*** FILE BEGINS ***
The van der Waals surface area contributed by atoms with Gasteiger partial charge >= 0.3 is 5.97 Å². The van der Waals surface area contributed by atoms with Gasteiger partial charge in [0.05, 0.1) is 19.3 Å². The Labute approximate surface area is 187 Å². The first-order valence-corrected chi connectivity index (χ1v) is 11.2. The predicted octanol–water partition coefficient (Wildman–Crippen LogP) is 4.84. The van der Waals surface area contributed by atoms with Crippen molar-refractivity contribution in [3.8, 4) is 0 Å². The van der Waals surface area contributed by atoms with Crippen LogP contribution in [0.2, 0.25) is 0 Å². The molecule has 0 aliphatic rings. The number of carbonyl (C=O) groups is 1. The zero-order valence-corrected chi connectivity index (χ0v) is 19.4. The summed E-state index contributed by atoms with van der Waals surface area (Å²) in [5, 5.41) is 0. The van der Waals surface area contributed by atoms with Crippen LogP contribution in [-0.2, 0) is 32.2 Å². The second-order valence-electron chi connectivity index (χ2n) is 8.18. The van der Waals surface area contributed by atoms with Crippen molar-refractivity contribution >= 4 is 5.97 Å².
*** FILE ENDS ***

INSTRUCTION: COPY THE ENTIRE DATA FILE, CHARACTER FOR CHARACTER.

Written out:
The van der Waals surface area contributed by atoms with Gasteiger partial charge >= 0.3 is 5.97 Å². The van der Waals surface area contributed by atoms with Gasteiger partial charge in [0.05, 0.1) is 19.3 Å². The Labute approximate surface area is 187 Å². The first-order valence-corrected chi connectivity index (χ1v) is 11.2. The predicted octanol–water partition coefficient (Wildman–Crippen LogP) is 4.84. The van der Waals surface area contributed by atoms with Crippen molar-refractivity contribution in [3.8, 4) is 0 Å². The van der Waals surface area contributed by atoms with Crippen LogP contribution in [0.2, 0.25) is 0 Å². The molecule has 0 aliphatic rings. The number of carbonyl (C=O) groups is 1. The zero-order valence-corrected chi connectivity index (χ0v) is 19.4. The summed E-state index contributed by atoms with van der Waals surface area (Å²) in [5, 5.41) is 0. The van der Waals surface area contributed by atoms with Crippen LogP contribution in [-0.2, 0) is 32.2 Å². The second-order valence-electron chi connectivity index (χ2n) is 8.18. The van der Waals surface area contributed by atoms with Crippen molar-refractivity contribution >= 4 is 5.97 Å².